So you’ve got 24 hours in Boston. The first night was spent indulging your little nerds at Car Talk Plaza and the Museum of Science. With one morning left to explore a city in which, by all rights, you could easily spend a week just tackling the most famous of spots, you have some tough choices to make.
Compound that with the fact that your travel-mates are 10 and 13 years old and the decision-making process becomes… convoluted. And that’s before you toss in the practical aspects of navigating the city itself and still get yourself to a campsite in Concord by that afternoon.
That’s how we found ourselves spending our one night in Boston surrounded by acres of drying tent fabric while we sorted out our plan for the following morning. After much debate, our plans amounted to two stops before high-tailing it out of Boston…
George discovered the Mary Baker Eddy Library Mapparium while browsing the brochure stand in the hotel lobby. My little geography nut had his heart set on visiting and it seemed a great choice for road-schoolers.
The Mapparium is basically a giant, inverted glass globe created in 1935. Visitors can talk a walk back in time to see the world map as it existed then by walking across a bridge to view it from the center. The light and color is nothing short of stunning in this three-story masterpiece. Because of it’s shape and construction, the Mapparium has the added intrigue of unique acoustics that make it both a whispering gallery at the edges and an amplifier in the center. It’s truly a marvel of history, geography, art, and science all rolled into one.
Photography isn’t allowed in the Mapparium itself so I don’t have any to share with you but be sure to check out the photo gallery at the Mary Baker Eddy Library website to get a feel for this worthwhile Boston stop.
With George’s geography desire sated, it was time to move on.
Being from Atlanta, Fred and George are pretty much saturated with Civil War information. As we all know, Boston has a slew of offerings with regard to American Revolution history so this was our chance to branch out. But with so many choices and only time for one, it was a tough call. Knowing we’d be getting more Revolution action in the calmer environs of Concord, we opted for something we couldn’t get there, the U.S.S. Constitution.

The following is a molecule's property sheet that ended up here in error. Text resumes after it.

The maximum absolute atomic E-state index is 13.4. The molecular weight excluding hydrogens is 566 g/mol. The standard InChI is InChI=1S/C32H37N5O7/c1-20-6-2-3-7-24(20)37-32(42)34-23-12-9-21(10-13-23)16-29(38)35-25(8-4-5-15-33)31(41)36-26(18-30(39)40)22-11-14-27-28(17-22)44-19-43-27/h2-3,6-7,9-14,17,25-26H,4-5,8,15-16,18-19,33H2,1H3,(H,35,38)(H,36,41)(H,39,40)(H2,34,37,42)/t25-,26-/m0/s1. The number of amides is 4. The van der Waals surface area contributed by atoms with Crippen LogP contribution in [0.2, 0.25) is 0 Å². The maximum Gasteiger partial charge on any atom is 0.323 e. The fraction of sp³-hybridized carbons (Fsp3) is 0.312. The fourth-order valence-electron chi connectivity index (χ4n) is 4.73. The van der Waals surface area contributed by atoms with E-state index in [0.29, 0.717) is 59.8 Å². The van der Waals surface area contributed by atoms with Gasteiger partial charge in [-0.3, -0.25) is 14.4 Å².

Fred and George aren’t necessarily ship buffs but of all the places we had to choose from, it seemed like this one would hold their interest most. Having heard about the ship through our favorite American history book series ( – Amazon), I was hoping they’d connect with seeing it in person as they often do when they get real, impactful road-schooling experiences.
Having actually had a rare day of successful travel on this expedition, we were feeling giddy about our next stop and the possibilities that awaited us in Concord. So we set off westward to make camp at a private campground. I’ve not had much success in this arena but with no other campground options, we really had no choice but to give it a shot.
On the way there, we stopped in Concord for lunch and to get a feel for the area. The small-town, New England coziness was like a warm blanket after the frenetic vibe of Boston. It felt like a movie scene with the walkable tree-lined streets, friendly locals, and charming shops. We stopped for ice cream, book shop buys, visitor center information… we were entirely transported from the difficulty of the previous weeks of travel.
After our leisurely time in downtown Concord, we set off to resupply our food stores, pick up a few geocaches, and get settled in at camp.
It’s amazing what you can do in 24 hours when things are going well.